In an article in gulfnews.com, It’s homework time for mum and dad, parents in Dubai, candidly admit that they do their children’s homework for them:
Anita Ailani, a mother of two, usually ends up doing most of the work for her children’s school projects.
“It is never a true expression of my children’s talent,” she says.
She said that it has become more than just having paintbrushes and shoe boxes at home.
“We never throw old magazines away. It’s even become a family activity to look through pictures for the next school project,” said Ailani.
“I’ve always helped my kids [Rohan, 17 and Aman, 8] with school projects, but sometimes the projects are beyond the child’s ability. It’s really the parents’ creativity that is put to the test,” she complains. “It can be quite cumbersome.”
The mother says that its is good to an extent that she is able to help put with the homework, and adds: “If you don’t help, while every other child is getting help, your child’s work will be substandard in comparison. You have no option, because then they get upset when their grades are low,” said Ailani.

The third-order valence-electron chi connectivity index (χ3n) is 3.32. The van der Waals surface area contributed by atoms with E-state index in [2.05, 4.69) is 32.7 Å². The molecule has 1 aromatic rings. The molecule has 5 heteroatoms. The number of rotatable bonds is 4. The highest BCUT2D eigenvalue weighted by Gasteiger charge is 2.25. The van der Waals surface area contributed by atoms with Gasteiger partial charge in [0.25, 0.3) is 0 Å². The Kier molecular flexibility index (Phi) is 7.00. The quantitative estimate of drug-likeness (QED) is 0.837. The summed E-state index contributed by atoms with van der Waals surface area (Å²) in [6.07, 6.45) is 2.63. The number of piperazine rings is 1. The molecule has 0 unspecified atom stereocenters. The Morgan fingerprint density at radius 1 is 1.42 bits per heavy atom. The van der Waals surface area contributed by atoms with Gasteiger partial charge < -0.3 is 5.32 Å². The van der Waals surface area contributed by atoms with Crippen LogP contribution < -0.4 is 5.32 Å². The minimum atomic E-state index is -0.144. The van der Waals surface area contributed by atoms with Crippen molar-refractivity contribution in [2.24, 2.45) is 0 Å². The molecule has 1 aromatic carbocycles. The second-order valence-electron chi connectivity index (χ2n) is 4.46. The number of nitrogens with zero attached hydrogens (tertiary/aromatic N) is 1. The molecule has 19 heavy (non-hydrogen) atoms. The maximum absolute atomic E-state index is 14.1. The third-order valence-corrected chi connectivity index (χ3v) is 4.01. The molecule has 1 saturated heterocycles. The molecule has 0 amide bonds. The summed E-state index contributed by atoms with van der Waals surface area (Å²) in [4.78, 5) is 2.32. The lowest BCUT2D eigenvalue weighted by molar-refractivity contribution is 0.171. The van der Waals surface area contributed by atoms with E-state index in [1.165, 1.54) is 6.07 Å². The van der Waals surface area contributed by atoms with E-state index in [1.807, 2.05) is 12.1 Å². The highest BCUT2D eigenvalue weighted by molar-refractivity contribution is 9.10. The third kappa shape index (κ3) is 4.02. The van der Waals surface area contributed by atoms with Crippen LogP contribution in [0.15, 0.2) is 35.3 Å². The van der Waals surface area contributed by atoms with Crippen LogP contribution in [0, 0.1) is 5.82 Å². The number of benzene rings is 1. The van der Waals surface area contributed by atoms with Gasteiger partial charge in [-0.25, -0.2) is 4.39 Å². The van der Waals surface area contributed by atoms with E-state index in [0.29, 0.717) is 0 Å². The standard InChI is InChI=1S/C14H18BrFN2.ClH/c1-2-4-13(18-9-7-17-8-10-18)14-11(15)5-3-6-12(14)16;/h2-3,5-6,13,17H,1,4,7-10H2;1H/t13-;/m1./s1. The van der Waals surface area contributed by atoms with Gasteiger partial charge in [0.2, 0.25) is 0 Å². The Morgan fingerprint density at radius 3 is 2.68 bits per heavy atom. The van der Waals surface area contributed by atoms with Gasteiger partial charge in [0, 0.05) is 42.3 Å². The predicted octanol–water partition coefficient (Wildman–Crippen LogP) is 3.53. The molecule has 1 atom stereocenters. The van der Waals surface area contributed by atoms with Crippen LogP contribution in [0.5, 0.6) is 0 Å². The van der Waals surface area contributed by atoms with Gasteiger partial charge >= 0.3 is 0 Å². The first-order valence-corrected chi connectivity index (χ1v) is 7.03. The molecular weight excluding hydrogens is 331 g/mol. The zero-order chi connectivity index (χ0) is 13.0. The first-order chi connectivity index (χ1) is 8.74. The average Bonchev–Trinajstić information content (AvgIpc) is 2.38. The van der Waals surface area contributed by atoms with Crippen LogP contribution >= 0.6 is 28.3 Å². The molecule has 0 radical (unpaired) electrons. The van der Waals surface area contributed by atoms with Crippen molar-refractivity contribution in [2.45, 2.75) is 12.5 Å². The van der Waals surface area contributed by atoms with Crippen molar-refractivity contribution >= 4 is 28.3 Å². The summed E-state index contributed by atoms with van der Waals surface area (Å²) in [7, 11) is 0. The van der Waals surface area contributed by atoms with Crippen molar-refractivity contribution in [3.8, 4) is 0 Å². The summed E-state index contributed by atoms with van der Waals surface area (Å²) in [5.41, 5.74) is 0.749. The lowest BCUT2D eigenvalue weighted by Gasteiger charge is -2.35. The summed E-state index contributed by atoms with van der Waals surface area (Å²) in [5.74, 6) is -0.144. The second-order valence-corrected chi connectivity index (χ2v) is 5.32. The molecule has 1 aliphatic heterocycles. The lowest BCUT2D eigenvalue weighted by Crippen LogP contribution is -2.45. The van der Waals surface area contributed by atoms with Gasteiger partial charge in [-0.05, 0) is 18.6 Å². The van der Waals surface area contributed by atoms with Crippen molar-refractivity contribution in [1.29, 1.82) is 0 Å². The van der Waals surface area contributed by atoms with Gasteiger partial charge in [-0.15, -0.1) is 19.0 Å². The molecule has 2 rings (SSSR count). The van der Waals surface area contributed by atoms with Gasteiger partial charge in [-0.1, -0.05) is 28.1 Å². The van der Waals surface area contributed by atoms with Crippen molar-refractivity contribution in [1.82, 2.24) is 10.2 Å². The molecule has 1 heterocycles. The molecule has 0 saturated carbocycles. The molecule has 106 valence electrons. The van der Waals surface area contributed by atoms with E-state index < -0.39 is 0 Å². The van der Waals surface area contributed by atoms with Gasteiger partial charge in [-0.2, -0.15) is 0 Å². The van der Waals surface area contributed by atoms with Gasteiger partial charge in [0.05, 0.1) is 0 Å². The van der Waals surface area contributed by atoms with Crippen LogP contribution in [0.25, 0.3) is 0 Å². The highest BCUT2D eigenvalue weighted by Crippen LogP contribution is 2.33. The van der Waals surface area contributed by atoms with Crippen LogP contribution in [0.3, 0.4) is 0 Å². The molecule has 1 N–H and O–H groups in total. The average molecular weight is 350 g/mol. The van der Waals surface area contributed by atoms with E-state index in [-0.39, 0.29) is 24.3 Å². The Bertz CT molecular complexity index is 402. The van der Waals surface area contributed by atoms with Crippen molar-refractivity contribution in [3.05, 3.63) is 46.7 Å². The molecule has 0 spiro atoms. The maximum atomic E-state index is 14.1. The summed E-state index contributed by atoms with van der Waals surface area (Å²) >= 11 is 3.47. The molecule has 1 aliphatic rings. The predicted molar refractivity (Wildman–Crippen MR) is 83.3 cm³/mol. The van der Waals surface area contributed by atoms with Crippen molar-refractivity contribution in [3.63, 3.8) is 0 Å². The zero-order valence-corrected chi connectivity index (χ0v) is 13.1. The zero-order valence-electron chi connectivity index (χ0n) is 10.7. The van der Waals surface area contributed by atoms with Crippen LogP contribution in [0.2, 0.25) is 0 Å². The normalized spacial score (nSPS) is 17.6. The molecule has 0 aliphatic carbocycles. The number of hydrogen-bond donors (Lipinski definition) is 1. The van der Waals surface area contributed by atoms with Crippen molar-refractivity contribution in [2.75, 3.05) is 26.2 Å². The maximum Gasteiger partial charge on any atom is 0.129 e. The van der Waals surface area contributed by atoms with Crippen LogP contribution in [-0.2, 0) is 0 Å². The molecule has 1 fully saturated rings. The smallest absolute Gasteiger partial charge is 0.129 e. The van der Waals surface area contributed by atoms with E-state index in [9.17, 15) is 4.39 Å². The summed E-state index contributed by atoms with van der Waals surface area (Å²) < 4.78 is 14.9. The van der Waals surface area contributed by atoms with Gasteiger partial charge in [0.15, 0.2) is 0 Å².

While the parents quoted in the article are aware that they shouldn’t provide so much help, just like many American parents they feel they have no choice:
Such is the competition within the classroom to produce the best presentation, art project, or science experiment, that parents feel they have no option but to roll up their sleeves and help with the blueprints.
Instead of unwinding at home after a day at the office, some parents say they face the gruelling task of helping with the school project.
Shopping trips become hunting excursions for glitter pens, poster paints, cotton wool, coloured paper, buttons, papier mache … the list goes.
Evenings go on into the night waiting for that last coat of paint to dry. Storage space is taken over by stacks of magazines, impossible to throw away as they are useful for images.
Hardware stores are scoured for wires and pipes for science projects.